allure and tempt our sons and servants to debauchery, and consequently to embezzle and steal from us, to maintain their strumpets. Here ’tis that hirelings consume their wages, that should pay debts to tradesmen, and buy bread for children, thereby families are beggared and parishes much impoverished. Here ’tis that bodies are poxed and pockets are picked of considerable sums, the revenge of which injuries hath frequently occasioned quarrellings, fightings, bloodshed. . . routs, riots and uproars, to the great disturbance and dis – quietment of Their Majesties peaceable subjects.6
Yet the methods used against street-walkers, brothel-keepers and their clients also recalled the traditional means and ends of sexual policing. Although reprobates were flogged, carted, and set to hard labour, attempts were made to redeem less hardened offenders by reproving them, reasoning privately with them about their way of life, and distributing admonitory literature to them. The innovative use of the press to name and shame sexual offenders followed similar principles. There were also persistent hopes of reviving church discipline, even in London. The Tower Hamlets society proposed that in every parish the minister should appoint secret inspectors to spy on those
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3. The Eleventh Black List (1706), giving the names and offences of all 830
men and women punished over the previous year by the Tower Hamlets
society for reformation of manners.
persons ‘most known or suspected’ of debauchery. Each Sunday he would then ‘in the presence of the congregation, cause the names and crimes to be distinctly read’, excluding them from communion ‘till they purge themselves by open confession, and visible tokens of repentance’. This was exactly what happened in Scotland, and in 1708 Queen Anne commanded every English presbytery and parish henceforth to do likewise, and ‘nominate fit persons. . . to take notice of vice and immorality, and to [report] and prosecute those guilty thereof’, in cooperation with secular justice. The ultimate prospect was a society in which the immoral were ‘shunned by all but the unclean herd of the vicious and profane, forced to hide away in dark corners, and in continual fear of being discovered’.7
The immediate impact of the campaign was considerable. In 1693, the first year in which the Tower Hamlets society was fully active across the metropolis, it prosecuted several hundred men and women for promiscuity. It also managed to impose heavy fines and public whippings on almost thirty brothel-keepers in the City, a spectacular increase over Restoration levels of prosecution. All this reflected considerable support for the campaign – not just from the bench of magistrates but also from ordinary citizens, who assisted in many prosecutions, served on trial juries, and, as grand jurors, repeatedly demanded the further punishment of brothels and street-walkers.8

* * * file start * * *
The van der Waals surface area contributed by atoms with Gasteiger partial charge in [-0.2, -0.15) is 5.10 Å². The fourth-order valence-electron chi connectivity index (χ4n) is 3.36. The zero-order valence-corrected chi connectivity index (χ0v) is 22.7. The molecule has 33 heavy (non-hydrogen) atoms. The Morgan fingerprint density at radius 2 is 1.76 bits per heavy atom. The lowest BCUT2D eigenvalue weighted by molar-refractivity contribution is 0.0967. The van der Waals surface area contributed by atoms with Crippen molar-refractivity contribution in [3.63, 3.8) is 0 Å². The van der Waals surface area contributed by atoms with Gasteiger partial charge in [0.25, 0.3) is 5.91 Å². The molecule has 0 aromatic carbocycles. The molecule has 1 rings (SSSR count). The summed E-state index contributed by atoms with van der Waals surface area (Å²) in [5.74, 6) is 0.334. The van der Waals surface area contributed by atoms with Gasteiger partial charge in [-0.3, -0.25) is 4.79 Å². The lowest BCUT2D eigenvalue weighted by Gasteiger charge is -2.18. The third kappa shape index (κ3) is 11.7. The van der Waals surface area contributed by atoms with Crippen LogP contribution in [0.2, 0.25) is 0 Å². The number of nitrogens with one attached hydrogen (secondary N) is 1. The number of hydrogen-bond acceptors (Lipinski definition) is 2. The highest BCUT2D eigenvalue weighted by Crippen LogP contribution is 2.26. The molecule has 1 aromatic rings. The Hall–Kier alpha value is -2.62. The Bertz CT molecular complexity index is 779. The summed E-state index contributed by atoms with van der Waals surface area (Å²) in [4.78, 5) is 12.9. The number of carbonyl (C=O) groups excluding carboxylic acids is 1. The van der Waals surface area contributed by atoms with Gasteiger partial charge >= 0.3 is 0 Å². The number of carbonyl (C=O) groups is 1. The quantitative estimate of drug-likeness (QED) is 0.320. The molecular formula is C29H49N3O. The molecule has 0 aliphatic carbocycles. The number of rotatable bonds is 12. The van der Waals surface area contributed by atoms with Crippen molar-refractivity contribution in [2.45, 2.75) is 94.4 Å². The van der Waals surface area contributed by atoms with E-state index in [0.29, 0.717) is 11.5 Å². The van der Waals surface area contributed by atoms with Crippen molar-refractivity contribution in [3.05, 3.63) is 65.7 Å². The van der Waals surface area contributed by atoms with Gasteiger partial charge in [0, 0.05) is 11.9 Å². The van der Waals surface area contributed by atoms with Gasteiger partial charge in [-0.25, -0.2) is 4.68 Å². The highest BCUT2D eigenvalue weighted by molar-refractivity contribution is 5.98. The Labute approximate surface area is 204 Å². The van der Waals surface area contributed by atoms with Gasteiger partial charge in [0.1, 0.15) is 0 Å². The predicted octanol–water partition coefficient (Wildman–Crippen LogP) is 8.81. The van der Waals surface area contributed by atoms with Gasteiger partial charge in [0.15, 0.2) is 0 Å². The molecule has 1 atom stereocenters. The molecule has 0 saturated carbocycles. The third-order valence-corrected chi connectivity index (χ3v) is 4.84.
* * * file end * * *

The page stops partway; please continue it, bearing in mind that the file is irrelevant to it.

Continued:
These high levels of activity were maintained for many years. Between 1700 and 1710 well over a thousand prosecutions of sexual offenders were brought by the societies almost every year. Between 1715 and 1725 the figures were even greater, at times approaching two thousand convictions annually. The consequences were particularly visible in the City, the symbolic heart of the campaign and the capital, as it was of the nation. Within a few years, both street-walking and brothel-keeping were much less in evidence. By 1709, the societies’ account of proceedings against bawdy houses proudly proclaimed that they had uncovered ‘but one within the City’; a few years later that there had been ‘none within the City’. Even towards the very end of the campaign, the City appears to have been kept relatively free of overt vice.9
The consequence of their zeal was that the societies soon became responsible for the bulk of sexual policing in the capital. In 1693, the
4. A man and woman caught in flagrante by the night watch during a routine raid (a mid eighteenth-century version of a composition dating
from the 1710s).
campaign had claimed credit for roughly a quarter of all such prosecutions, most having been brought in conventional fashion by local officers and private individuals. Within a decade the proportions had been more than reversed: by 1703, 85 per cent of all sexual convictions were due to the societies. The same was true of the prosecution of sodomites, which from the later 1690s was largely down to the societies. The campaign thus began by supplementing the existing levels of sexual policing, but ended by more or less taking over the task completely.10
Yet even as they came to dominate judicial activity against immorality, the societies faced mounting difficulties. The most intractable problem was simply the unceasing expansion of the metropolis. Set against this backdrop, even the seemingly impressive trend of convictions for prostitution takes on a different complexion. The ever greater number of harlots punished each year could not begin to match the overall increase in sexual vice. Just as the campaign appeared to be going from strength to strength, it had begun to be overwhelmed by its task.